Too often, knowledge in an organisation sits in silos, and the agent has to jump from one system to another to get answers for the customer. This stretches out call times, increases stress on the agent to get results, and can leave the customer irritated at the delay. Instead, think about how you can use machine learning to bring together knowledge and build up an understanding of issues a customer is likely to call about so you can more accurately predict their needs – and suggest answers to agents. For example, when a customer calls on the day they receive overdraft charges, it's usually because the charges are more than they were expecting. What if the agent knew the customer had received that letter and had the facts at their fingertips?

A high street bank that was running out of contact centre capacity, but needed to support growth without increasing its staff, introduced a knowledge management tool with striking results. Its average call handling time fell by 67% and its rate of resolving issues on the customer’s first call rose from 70% to 95%. 

3. Look at how you can cut agent training times

As calls to the contact centre get more complex, your agents need more expertise to solve queries – if you stick to the traditional approach where service quality depends on agents building up knowledge over time. It’s time consuming to train agents to the degree of specialism needed to satisfy customers and, with high levels of agent churn, keeping your workforce fully trained becomes a significant headache. Adding a machine-learning-driven guidance solution to your contact centre can help you cut training times and costs. Instead of learning a whole series of complex processes and product details, all agents need to do is get to grips with one system that predicts and provides what they’ll need. Now it’s possible for all agents to have expert knowledge. One high street bank was able to cut its agent training time from 10 weeks to four and found that the number of specialist areas an agent could handle went up as well.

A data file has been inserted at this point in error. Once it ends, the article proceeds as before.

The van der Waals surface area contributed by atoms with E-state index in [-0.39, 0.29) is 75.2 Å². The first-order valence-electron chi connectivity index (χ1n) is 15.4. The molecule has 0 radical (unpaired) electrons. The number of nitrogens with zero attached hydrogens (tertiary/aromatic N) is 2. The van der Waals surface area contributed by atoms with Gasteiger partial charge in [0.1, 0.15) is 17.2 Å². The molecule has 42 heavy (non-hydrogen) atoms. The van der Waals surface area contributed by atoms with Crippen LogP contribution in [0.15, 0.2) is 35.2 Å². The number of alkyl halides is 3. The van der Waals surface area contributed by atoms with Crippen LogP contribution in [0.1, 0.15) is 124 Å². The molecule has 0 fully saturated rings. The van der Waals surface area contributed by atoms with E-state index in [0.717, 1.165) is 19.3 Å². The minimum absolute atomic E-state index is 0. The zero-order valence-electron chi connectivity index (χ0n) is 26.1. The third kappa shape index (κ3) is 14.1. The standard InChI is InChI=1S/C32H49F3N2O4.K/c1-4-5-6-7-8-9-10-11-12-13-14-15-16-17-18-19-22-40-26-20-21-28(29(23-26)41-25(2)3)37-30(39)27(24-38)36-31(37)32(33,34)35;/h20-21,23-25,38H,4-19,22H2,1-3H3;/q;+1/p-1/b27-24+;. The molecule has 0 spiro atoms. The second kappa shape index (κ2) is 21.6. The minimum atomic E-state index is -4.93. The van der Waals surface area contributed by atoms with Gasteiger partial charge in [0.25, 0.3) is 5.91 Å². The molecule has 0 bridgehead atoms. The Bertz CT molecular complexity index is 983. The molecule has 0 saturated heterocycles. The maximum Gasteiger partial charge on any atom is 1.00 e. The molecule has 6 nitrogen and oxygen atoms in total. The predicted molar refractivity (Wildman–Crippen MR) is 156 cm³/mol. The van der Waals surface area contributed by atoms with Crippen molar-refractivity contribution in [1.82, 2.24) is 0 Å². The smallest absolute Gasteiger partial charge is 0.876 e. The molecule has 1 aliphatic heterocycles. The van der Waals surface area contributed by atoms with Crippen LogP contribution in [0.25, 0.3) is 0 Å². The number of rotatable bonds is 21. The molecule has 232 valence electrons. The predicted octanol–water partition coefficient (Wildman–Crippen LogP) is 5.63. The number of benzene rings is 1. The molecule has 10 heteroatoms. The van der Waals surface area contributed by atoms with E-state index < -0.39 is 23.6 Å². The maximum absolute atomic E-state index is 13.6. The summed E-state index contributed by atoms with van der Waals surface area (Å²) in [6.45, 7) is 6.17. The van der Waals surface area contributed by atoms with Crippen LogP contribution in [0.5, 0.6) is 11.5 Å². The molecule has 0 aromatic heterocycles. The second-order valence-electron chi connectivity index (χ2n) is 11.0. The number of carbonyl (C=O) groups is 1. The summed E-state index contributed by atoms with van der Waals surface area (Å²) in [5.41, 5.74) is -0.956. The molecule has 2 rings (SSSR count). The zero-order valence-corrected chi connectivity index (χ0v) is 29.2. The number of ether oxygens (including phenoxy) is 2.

Forging partnerships to deliver for the financial services sector

We recognise that the future of our financial services clients’ contact centres depends on the smart application of innovative AI technology. That’s why we’re working with eGain, a specialist in award-winning customer engagement automation platforms. Together, we help financial contact centres solve key challenges around customer and agent experience that affect the bottom line. 

Our close partnership with BT means that together we’re able to provide both the communications infrastructure and the technology that the financial services industry needs to digitalise and innovate customer service – we call this a digital-first approach. We already have a long list of customers benefiting from digitisation in the contact centre and we have great plans for further developments in the future.”

Andrew Catchpole
Strategic Partner Director at eGain

To find out more about how we can help your contact centre use AI technology to manage increased call volumes and increase customer experience, please get in touch.